Dispensing Thermally Conductive Paste
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Thermally conductive pastes are 1K or 2K paste media with a concentration of conductive fillers. They improve the transmission of heat between two objects, such as between a circuit board and a heat sink, thus helping to prevent drops in performance and faults. These materials are often also described as gap fillers. Usually they are one or two component potting compounds based on silicone, epoxy or polyurethane. Including additives or fillers specifically changes the properties of thermally conductive pastes and adapts them to the particular application.
When using conductive potting materials, their specific thermal conductivity coefficient λ plays an important role. It is often simply described as thermal conductivity or thermal conductance. This value (unit: W/(m?K)) describes the ability of a material to transfer thermal energy by way of thermal conductance. The higher the thermal conductivity, the greater the heat transfer per unit of time.
Thermally conductive pastes are used in the automotive industry, in the electronics and electrical industries and in many other sectors. Particularly in recent years there has been a disproportionately high and significant increase in the use of these materials. This is attributed, among other things, to the establishment of new or rapid improvement in proven technologies. Examples of this include LED technology and the encapsulation of batteries for electric mobility. Thermal management is also steadily growing in importance due to the increasing miniaturization of electronic components in all industries.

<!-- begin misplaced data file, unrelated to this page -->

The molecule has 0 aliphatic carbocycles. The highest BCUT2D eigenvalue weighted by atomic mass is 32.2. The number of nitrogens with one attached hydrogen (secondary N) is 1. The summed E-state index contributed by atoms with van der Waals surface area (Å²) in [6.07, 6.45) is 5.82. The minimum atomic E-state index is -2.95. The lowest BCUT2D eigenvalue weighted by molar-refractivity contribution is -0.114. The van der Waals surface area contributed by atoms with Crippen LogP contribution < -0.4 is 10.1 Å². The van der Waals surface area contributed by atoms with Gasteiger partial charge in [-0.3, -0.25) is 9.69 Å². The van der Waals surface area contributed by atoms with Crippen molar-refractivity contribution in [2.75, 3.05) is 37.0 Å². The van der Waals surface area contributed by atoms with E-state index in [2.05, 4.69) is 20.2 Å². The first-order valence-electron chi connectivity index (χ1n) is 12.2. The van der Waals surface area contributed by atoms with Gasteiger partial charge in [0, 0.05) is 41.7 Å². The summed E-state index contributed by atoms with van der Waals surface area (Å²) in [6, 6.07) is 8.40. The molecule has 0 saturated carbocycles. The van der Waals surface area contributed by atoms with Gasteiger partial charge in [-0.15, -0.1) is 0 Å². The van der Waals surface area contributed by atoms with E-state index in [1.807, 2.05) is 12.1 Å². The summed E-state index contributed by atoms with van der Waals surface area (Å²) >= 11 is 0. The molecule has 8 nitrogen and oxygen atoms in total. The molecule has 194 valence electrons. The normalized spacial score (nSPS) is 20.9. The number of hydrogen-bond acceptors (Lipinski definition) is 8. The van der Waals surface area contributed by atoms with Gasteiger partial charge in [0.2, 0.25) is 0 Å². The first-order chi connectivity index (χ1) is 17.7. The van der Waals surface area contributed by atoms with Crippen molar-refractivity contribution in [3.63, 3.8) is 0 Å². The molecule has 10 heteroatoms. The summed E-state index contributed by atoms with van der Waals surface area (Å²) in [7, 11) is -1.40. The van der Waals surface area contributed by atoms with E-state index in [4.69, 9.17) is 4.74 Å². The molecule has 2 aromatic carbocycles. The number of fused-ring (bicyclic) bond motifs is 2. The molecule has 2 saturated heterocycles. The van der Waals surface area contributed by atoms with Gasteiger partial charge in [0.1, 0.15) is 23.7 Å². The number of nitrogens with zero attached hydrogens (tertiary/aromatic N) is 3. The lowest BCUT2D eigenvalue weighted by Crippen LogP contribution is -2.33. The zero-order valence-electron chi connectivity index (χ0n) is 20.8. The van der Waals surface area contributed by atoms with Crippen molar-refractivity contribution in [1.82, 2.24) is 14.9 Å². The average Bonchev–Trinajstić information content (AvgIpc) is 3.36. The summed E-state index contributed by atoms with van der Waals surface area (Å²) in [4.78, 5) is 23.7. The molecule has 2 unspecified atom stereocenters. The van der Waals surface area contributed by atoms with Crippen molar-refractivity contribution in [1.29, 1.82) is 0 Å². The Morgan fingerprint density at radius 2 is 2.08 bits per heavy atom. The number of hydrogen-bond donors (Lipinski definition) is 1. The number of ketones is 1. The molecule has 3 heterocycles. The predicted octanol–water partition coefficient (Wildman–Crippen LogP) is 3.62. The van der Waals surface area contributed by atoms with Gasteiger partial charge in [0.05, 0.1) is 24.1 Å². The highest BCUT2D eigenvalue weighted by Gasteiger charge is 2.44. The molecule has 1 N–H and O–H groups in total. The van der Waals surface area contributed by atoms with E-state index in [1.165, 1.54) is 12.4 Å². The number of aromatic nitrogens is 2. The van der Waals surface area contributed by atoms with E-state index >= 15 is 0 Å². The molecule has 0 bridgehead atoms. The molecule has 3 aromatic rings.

The thermal conductivity of thermally conductive pastes is established using special fillers such as aluminum oxide, silver or boron nitride. These fillers, which can take the form of irregular fragments, spheres or cubes, often have very high levels of hardness as well as sharp-edged profiles. Therefore, when choosing systems to be used for preparing and dispensing thermally conductive pastes, a compatible system design is absolutely essential. Otherwise the user risks paying high maintenance and repair costs.
Thermally conductive adhesives work on two fronts: While thermally conductive pastes are dispensed to thermally connect two components, thermally conductive adhesives connect components thermally and mechanically. Compared to thermally conductive pastes, the specific thermal conductivity of these adhesives is usually lower. To ensure that the dual role of the material is effective, it is necessary to adjust the filler quantity precisely to the substrate. A higher proportion of filler for improving thermally conductive properties would result in the immediate degradation of the adhesive properties. Conversely, a higher proportion of adhesive runs the risk of the connection loosening due to the effects of temperature.
Selecting the right dispensing system is critical to achieving optimum results when applying thermal interface materials. While gear pump dispensers are not suitable for these types of highly filled and paste-like materials, piston-type dispensing systems offer distinct advantages due to their robustness and high precision during the mixing process.